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Multifunctional Core-Shell Nanoparticles: Discovery of Previously Invisible Biomarkers
Stockholm University, Faculty of Science, Department of Analytical Chemistry.
Stockholm University, Faculty of Science, Department of Analytical Chemistry.
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2011 (English)In: Journal of the American Chemical Society, ISSN 0002-7863, E-ISSN 1520-5126, Vol. 133, no 47, 19178-19188 p.Article in journal (Refereed) Published
Abstract [en]

Many low-abundance biomarkers for early detection of cancer and other diseases are invisible to mass spectrometry because they exist in body fluids in very low concentrations, are masked by high-abundance proteins such as albumin and immunoglobulins, and are very labile. To overcome these barriers, we created porous, buoyant, core-shell hydrogel nanoparticles containing novel high affinity reactive chemical baits for protein and peptide harvesting, concentration, and preservation in body fluids. Poly(N-isopropylacrylamide-co-acrylic acid) nanoparticles were functionalized with amino-containing dyes via zero-length cross-linking amidation reactions. Nanoparticles functionalized in the core with 17 different (12 chemically novel) molecular baits showed preferential high affinities (K(D) < 10(-11) M) for specific low-abundance protein analytes. A poly(N-isopropylacrylamide-co-vinylsulfonic acid) shell was added to the core particles. This shell chemistry selectively prevented unwanted entry of all size peptides derived from albumin without hindering the penetration of non-albumin small proteins and peptides. Proteins and peptides entered the core to be captured with high affinity by baits immobilized in the core. Nanoparticles effectively protected interleukin-6 from enzymatic degradation in sweat and increased the effective detection sensitivity of human growth hormone in human urine using multiple reaction monitoring analysis. Used in whole blood as a one-step, in-solution preprocessing step, the nanoparticles greatly enriched the concentration of low-molecular weight proteins and peptides while excluding albumin and other proteins above 30 kDa; this achieved a 10,000-fold effective amplification of the analyte concentration, enabling mass spectrometry (MS) discovery of candidate biomarkers that were previously undetectable.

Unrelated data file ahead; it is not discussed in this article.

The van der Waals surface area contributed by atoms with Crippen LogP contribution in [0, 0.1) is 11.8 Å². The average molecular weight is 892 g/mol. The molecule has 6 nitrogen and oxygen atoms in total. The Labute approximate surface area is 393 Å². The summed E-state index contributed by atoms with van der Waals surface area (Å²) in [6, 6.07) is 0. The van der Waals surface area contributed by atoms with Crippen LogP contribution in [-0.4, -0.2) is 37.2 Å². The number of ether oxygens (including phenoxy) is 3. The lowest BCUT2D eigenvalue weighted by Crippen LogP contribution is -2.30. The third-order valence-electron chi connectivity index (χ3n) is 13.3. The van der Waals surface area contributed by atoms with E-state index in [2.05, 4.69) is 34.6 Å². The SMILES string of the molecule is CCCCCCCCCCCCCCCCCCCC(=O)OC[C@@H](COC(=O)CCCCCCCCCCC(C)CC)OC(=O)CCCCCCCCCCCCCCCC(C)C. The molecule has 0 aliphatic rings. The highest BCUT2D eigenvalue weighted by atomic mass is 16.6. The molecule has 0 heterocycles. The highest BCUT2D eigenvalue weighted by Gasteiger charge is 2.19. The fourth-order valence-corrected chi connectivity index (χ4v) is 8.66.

Place, publisher, year, edition, pages
2011. Vol. 133, no 47, 19178-19188 p.
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Natural Sciences
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URN: urn:nbn:se:su:diva-71160DOI: 10.1021/ja207515jISI: 000297662800029OAI: oai:DiVA.org:su-71160DiVA: diva2:483879
Note
authorCount :13Available from: 2012-01-26 Created: 2012-01-26 Last updated: 2017-12-08Bibliographically approved

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